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Disruptions are good for the consumers and sometimes good for the economy. Disruptions are not good for old businesses stuck in their old ways.
Businesses fear disruptions. The new disruptors themselves will start preventing or slowing down new disruptions.
Here’s the deal:
The word Disruption is a temporary replacement for the word Revolution. Probably, due to overuse and over-politicisation.
Disruption is the fast accelerator of change in our lives, economies and businesses. Sometimes evolutionary methodology is too slow or too lazy. We need disruption.
Reason one. Naturally, all physical bodies are seeking calmness. Perpetuum motion is an impossible concept. Every pendulum eventually will stop.
Humans seek stability. Businesses do as well. Businesses that disrupt eventually would be creating additional barriers to entry for their industry.
Disruptors themselves would want to kill any revolution at its roots. Seeking stability for themselves.
If you think about this:
For how many years did we have to pay hundreds of dollars every year to upgrade MYOB and get only the new icons design and updated tax tables?
No disruption, no revolution, no evolution. Business is in the most comfortable and stable position.
But here’s the kicker:
However, businesses are not existing in isolation. They are revolving in an economy, constantly interacting with other businesses and industries. New disruptors are entering the market every month.
The obese legacy market share of MYOB is unable to lift itself into the cloud. Why would it even want to? It is comfortable where it is.
Innovation is exhausting, isn't it? Sure, disruptions are good for consumers. Or so they think.
Reason two. Partially integrating into the current system is the only way for the disruptors to be successful. No company can reach greatness in isolation.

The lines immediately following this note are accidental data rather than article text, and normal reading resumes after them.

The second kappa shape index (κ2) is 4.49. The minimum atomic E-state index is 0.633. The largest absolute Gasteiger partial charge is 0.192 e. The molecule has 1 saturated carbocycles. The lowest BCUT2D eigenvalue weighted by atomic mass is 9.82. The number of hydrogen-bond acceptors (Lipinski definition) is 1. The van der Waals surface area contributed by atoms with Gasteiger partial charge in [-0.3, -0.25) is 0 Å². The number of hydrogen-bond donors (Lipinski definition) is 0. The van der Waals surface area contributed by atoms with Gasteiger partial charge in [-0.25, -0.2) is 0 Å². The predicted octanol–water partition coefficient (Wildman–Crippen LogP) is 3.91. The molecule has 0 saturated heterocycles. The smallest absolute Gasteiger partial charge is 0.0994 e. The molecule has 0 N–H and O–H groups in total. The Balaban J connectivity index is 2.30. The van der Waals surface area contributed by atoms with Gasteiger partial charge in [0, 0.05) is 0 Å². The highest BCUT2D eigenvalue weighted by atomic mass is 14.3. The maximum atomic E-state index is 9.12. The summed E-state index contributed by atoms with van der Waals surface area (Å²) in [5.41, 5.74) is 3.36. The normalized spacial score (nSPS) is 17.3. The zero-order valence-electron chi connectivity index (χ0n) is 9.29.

Every disruptor will have to pay their “thirty pieces of silver” of some sort of hybridization with the current system. They will hide this shameful did. So we would expect less and less innovation from current successful disruptors.
Xero is denying blockchain and bitcoin. I can only speculate why: their banking partners don’t want them to accelerate disruption that is happening in their industry. No Bank Feeds, no Xero.
Mastercard and Visa also shitting themselves as cryptocurrencies are slowly making them useless and outdated. Would it be unreasonable to assume that they would be putting pressure on everything they get in touch with, to slow cryptocurrencies? Survival of the fastest is getting new meaning now.
Now get this:
Reason three. It is so easy to introduce new ways when you are building something new. Within few years any disruptor develops legacy systems, processes, and habits. It takes much more time to play turn existing machine in the new director.
Artificial Intelligence relies on clean data to produce reliable and stable results. The first introduction of AI this year just took the biggest dump into Small Business books, transactions are allocated left right and center.
The legacy of Small Business Bookkeeping/Accounting: small businesses are very bad at doing it themselves. AI absorbed it very fast and reproduced the results accordingly.
Want to know the best part?
The hope is out there. Quickbooks sold their legacy desktop corpse to Australian company Recon for later cannibalisation. Their new product QBO is building its revolution on outdated and very demanding American soil. Still struggling with very slow cloud adoption in the conservative US.
This is crazy:
At the end of the day, if you want to be the fastest, you just need to slow everyone around you.
And this is why old disruptors of Australian accounting software pose no real help to small business owners.
If we are to expect a new revolution, it is not going to come from the current players.
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